Another member of the Iron Brigade is buried not too far from James Stewart. Colonel William Dudley of the 19th Indiana Infantry is near Arlington’s boundary with Fort Myers. This view was taken facing northwest at approximately 4:30 PM on Sunday, September 27, 2009.

Get the Flash Player to see this player.

In Video #14 Licensed Battlefield Guide Rich Kohr is standing near the monument to Colonel William Dudley of the Iron Brigade’s 19th Indiana Infantry Regiment. This view was taken facing west to south at approximately 4:30 PM on Sunday, September 27, 2009.

Dudley was wounded on July 1, 1863. His leg was amputated at White Run Church on the Baltimore Pike later that day. He later recovered at the home of Gettysburg Compiler Editor Henry J. Stahle. This view was taken facing south at approximately 4:30 PM on Sunday, September 27, 2009.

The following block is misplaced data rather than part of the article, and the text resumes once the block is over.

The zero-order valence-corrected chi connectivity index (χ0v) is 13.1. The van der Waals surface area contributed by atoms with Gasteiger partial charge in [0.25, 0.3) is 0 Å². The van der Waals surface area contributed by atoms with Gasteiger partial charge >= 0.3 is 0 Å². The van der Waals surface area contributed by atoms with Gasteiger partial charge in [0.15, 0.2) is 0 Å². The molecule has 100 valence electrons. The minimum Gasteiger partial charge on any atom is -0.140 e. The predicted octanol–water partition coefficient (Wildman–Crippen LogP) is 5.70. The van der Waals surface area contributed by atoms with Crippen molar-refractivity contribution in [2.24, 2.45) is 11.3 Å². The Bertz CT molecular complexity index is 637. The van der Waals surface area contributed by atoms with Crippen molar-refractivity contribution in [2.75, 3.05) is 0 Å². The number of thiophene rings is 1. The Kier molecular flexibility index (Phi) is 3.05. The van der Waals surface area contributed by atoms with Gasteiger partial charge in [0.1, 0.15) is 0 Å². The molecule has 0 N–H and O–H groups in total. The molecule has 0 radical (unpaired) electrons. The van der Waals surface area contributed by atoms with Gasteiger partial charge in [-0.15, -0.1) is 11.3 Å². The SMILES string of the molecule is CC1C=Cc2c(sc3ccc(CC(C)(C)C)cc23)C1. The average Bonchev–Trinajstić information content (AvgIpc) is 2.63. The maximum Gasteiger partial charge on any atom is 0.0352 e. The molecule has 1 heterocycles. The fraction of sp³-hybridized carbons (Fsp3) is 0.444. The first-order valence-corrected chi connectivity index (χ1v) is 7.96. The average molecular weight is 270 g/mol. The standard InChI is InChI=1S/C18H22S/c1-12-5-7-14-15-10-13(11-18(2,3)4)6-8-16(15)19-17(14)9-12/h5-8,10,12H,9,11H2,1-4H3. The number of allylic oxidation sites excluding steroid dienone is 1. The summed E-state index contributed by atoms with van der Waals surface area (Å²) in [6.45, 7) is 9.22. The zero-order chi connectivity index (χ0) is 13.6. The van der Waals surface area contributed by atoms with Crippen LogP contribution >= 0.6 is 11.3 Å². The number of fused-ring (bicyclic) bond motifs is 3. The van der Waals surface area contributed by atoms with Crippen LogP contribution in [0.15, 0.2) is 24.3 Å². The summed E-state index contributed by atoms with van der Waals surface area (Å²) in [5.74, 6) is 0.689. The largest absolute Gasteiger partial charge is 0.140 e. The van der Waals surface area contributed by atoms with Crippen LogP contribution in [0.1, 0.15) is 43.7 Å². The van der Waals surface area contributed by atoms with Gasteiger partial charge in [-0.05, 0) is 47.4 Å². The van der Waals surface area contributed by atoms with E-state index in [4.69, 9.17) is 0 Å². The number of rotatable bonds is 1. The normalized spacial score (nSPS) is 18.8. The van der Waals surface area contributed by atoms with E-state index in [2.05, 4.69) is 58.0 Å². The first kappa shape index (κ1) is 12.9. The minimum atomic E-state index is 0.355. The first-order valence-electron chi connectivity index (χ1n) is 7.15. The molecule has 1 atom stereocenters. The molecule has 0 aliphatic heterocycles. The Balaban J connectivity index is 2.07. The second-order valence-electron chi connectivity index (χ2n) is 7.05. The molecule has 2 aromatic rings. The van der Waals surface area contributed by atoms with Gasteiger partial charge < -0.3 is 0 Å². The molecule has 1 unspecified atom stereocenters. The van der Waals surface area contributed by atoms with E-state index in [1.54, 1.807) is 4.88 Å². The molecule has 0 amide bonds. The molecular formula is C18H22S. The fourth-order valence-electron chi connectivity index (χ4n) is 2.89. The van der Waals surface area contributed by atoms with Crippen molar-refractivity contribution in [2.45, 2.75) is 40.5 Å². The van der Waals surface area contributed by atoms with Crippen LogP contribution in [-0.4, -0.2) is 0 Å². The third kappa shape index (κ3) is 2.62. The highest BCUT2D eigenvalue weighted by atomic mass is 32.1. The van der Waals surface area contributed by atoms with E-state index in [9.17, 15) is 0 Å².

Eleventh Corps Brigade Commander Wladimir Krzyzanowski is buried approximately 50 yards south of Dudley. This view was taken facing northeast at approximately 4:30 PM on Sunday, September 27, 2009.

We’re finally leaving this part of Section 1 of Arlington Cemetery to cross Humphreys Avenue and go into another part of Section 1. Rich’s red shirt shows us the next grave… This view was taken facing northeast at approximately 4:30 PM on Sunday, September 27, 2009.

…Sergeant Frederick Fuger, a Congressional Medal of Honor recipient from Cushing’s Battery A, Fourth United States. This view was taken facing north at approximately 4:30 PM on Sunday, September 27, 2009.

Close to Fuger’s grave is that of Colonel John Ramsey of the 8th New Jersey Infantry Regiment. The 8th New Jersey fought in the Wheatfield on July 2, 1863. This view was taken facing northwest at approximately 4:30 PM on Sunday, September 27, 2009.

Get the Flash Player to see this player.

In Video #15 Rich Kohr is standing near the grave of Sergeant Frederick Fuger of Cushing’s Battery. He also shows us the grave of Colonel John Ramsey of the 8th New Jersey. This view was taken facing north to northeast at approximately 4:30 PM on Sunday, September 27, 2009.

To see other posts by Gettysburg Licensed Battlefield Guides, click here.


About Us  •  Support  •  Archives  •  Subscribe  •  Creative Commons License